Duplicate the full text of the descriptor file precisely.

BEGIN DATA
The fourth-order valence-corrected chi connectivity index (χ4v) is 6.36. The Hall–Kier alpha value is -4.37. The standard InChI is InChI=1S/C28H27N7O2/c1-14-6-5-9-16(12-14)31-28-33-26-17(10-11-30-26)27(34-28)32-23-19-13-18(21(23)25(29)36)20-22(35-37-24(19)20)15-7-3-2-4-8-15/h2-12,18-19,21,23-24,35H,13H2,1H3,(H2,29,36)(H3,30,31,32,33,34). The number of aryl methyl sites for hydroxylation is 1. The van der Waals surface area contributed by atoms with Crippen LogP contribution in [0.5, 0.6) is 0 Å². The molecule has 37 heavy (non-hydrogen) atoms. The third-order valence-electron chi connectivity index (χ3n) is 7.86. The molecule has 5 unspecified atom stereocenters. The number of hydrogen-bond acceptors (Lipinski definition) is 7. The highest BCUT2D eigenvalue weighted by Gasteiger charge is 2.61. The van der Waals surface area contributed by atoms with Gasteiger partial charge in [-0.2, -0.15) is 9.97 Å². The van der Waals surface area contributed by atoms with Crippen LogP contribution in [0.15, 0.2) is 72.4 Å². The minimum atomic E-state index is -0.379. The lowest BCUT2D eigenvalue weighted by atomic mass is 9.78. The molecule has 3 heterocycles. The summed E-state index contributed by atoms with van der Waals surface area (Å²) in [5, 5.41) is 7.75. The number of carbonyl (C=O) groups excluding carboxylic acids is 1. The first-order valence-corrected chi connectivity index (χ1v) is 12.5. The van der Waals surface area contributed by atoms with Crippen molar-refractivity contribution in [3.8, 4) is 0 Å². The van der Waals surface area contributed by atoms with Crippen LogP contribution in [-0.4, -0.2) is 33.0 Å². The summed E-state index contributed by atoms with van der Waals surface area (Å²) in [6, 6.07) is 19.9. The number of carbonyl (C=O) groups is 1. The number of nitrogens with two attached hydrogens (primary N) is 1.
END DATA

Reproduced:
The fourth-order valence-corrected chi connectivity index (χ4v) is 6.36. The Hall–Kier alpha value is -4.37. The standard InChI is InChI=1S/C28H27N7O2/c1-14-6-5-9-16(12-14)31-28-33-26-17(10-11-30-26)27(34-28)32-23-19-13-18(21(23)25(29)36)20-22(35-37-24(19)20)15-7-3-2-4-8-15/h2-12,18-19,21,23-24,35H,13H2,1H3,(H2,29,36)(H3,30,31,32,33,34). The number of aryl methyl sites for hydroxylation is 1. The van der Waals surface area contributed by atoms with Crippen LogP contribution in [0.5, 0.6) is 0 Å². The molecule has 37 heavy (non-hydrogen) atoms. The third-order valence-electron chi connectivity index (χ3n) is 7.86. The molecule has 5 unspecified atom stereocenters. The number of hydrogen-bond acceptors (Lipinski definition) is 7. The highest BCUT2D eigenvalue weighted by Gasteiger charge is 2.61. The van der Waals surface area contributed by atoms with Gasteiger partial charge in [-0.2, -0.15) is 9.97 Å². The van der Waals surface area contributed by atoms with Crippen LogP contribution in [0.15, 0.2) is 72.4 Å². The minimum atomic E-state index is -0.379. The lowest BCUT2D eigenvalue weighted by atomic mass is 9.78. The molecule has 3 heterocycles. The summed E-state index contributed by atoms with van der Waals surface area (Å²) in [5, 5.41) is 7.75. The number of carbonyl (C=O) groups excluding carboxylic acids is 1. The first-order valence-corrected chi connectivity index (χ1v) is 12.5. The van der Waals surface area contributed by atoms with Crippen molar-refractivity contribution in [3.8, 4) is 0 Å². The van der Waals surface area contributed by atoms with Crippen LogP contribution in [-0.4, -0.2) is 33.0 Å². The summed E-state index contributed by atoms with van der Waals surface area (Å²) in [6, 6.07) is 19.9. The number of carbonyl (C=O) groups is 1. The number of nitrogens with two attached hydrogens (primary N) is 1.